Representatives from California American Water, or Cal Am, San Marino’s water utility, faced several tough questions from the San Marino City Council, which received a presentation about California American Water’s general rate case application at its meeting last Friday.
All utility companies are required to submit a general rate case application every three years to the California Public Utilities Commission, or PUC, which regulates the state’s privately owned electric, natural gas, telephone, water and sewer utilities.
Cal Am’s updated application, which was submitted to the PUC in July 2016, calls for a 16.29 percent rate increase in 2018, 3.43 percent rate increase in 2019, and an increase of just over three percent in 2020.
These increases are proposed for the San Marino Water System, which includes all of San Marino and portions of El Monte, Temple City, San Gabriel, Rosemead and Los Angeles County.
Cal Am Water External Affairs Manager Brian Barreto said the application has four components.
The utility has proposed $10.6 million worth of infrastructure improvement projects, which include investments in automatic water meter readers, new power generators, water main replacements, purchase of new water rights and other projects.
Next, Barreto noted that an increase in operating costs, including imported water, fuel, energy and chemicals, covered a component of the application.
Conservation efforts have also resulted in declining water sales, according to Barreto.
“So because of all of the good work that we’ve had with regards to conservation efforts and the drought, it’s created a sizable deficit that we must address at this time,” he said.
“The more we save, the more we become the victim of what we’ve already saved,” Mayor Richard Sun stated toward the end of a nearly hour-long back-and-forth between Council Member Steve Talt and California American Water’s Conservation Manager Monica Na.
Talt and Na, in particular, clashed about the fourth component of the application, consolidated rates.
Barreto defined consolidated rates, as “all customers would share a fixed cost for the region. There would be a common service charge for all of our Southern California districts and then there would be a uniform rate structure for the San Marino system, Baldwin Hill system and Duarte system.”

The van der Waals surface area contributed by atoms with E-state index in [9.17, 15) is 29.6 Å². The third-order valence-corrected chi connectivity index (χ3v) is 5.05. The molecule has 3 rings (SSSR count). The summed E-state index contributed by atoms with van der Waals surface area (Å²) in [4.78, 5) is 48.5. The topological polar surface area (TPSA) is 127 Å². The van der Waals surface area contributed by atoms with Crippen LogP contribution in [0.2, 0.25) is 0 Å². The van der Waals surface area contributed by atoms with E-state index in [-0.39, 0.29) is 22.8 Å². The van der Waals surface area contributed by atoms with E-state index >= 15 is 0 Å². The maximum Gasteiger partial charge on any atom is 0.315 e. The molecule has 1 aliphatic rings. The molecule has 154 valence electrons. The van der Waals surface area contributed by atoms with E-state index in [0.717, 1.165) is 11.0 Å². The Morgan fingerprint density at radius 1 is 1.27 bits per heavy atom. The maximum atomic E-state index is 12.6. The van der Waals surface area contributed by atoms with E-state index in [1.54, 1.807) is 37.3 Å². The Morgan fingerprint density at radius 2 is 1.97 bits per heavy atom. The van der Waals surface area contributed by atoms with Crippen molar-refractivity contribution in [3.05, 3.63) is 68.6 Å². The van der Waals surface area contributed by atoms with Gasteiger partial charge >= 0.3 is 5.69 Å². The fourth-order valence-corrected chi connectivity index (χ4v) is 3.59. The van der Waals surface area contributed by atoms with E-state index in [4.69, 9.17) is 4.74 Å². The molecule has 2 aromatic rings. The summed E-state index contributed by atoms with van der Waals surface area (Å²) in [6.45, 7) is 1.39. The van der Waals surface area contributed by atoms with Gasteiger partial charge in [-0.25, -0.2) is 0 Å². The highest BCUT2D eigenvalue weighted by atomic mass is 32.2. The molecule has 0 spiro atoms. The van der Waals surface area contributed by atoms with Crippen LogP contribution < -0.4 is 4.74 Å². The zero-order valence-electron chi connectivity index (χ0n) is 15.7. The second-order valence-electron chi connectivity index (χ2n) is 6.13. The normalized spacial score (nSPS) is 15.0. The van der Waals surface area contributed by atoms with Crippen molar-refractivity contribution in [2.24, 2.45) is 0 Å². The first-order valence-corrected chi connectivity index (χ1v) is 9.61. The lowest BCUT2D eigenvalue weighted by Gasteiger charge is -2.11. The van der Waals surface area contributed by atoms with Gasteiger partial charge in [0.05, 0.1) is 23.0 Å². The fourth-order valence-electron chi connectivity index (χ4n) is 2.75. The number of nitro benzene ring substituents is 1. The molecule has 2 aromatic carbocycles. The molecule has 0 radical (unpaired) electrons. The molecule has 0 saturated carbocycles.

Na explained that the primary benefit of consolidated rates would be that it would improve water affordability, including a reduction of large rate changes to a small group of customers, more flexibility to encourage water conservation and to lower other operating costs.
“In any consolidation scenario there will be some winners and losers, so to speak, in the immediate time frame. The [PUC] and the company is looking at a longer-term scenario,” she continued, adding that she recognizes that Cal Am’s Los Angeles district would be absorbing more of the variable costs. “You gain more over the long run.”
Referring to Na’s point that consolidated rates would result in a reduction of large rate changes, Talt asked Na, “Under what terms is 16 percent not a rate shock?”
“It’s not 50 percent,” Na responded.
“If Cal Am Water doesn’t see a 16 percent increase as a rate shock, then really, we’ve got a problem there because it is a rate shock,” Talt continued, noting that the Baldwin Hills system will experience a rate decrease, while the Duarte system will experience a much smaller rate increase.
Na stated that the rate increase would be the same with or without consolidation, prompting Talt to inquire about the purpose of the rate increase.
Na and Barreto pointed to a pie chart, which purportedly detailed Cal Am’s increased expenses.
“Without numbers and actual percentages there, that’s not a presentation, that’s just pretty colors,” Talt retorted.
Na noted that the average water bill for customers connected to 14,000 Cal Am meters is currently $32 and would increase by $5 in the first year of the rate increase.
Saving his comments toward the end of the discussion, Mayor Sun took a quick poll of the 10 residents in attendance.
“[A] sixteen percent jump [is] not a small percentage,” Sun said. “I want to see hands from the audience to see how many of you are paying $32 per month.”
No one raised a hand. “Certainly I’m not,” he responded to his own question. “I only pay that for one kid,” Talt added.
“Everybody’s paying a lot more than that. So your 16 percent jump is not just $5 per month,” Sun concluded.
Talt continued his questioning.
“How much of that increase is going toward labor? And how much of that labor is going toward top executives for something that people need? Those are questions I would hope the Utilities Commission is asking,” he asked.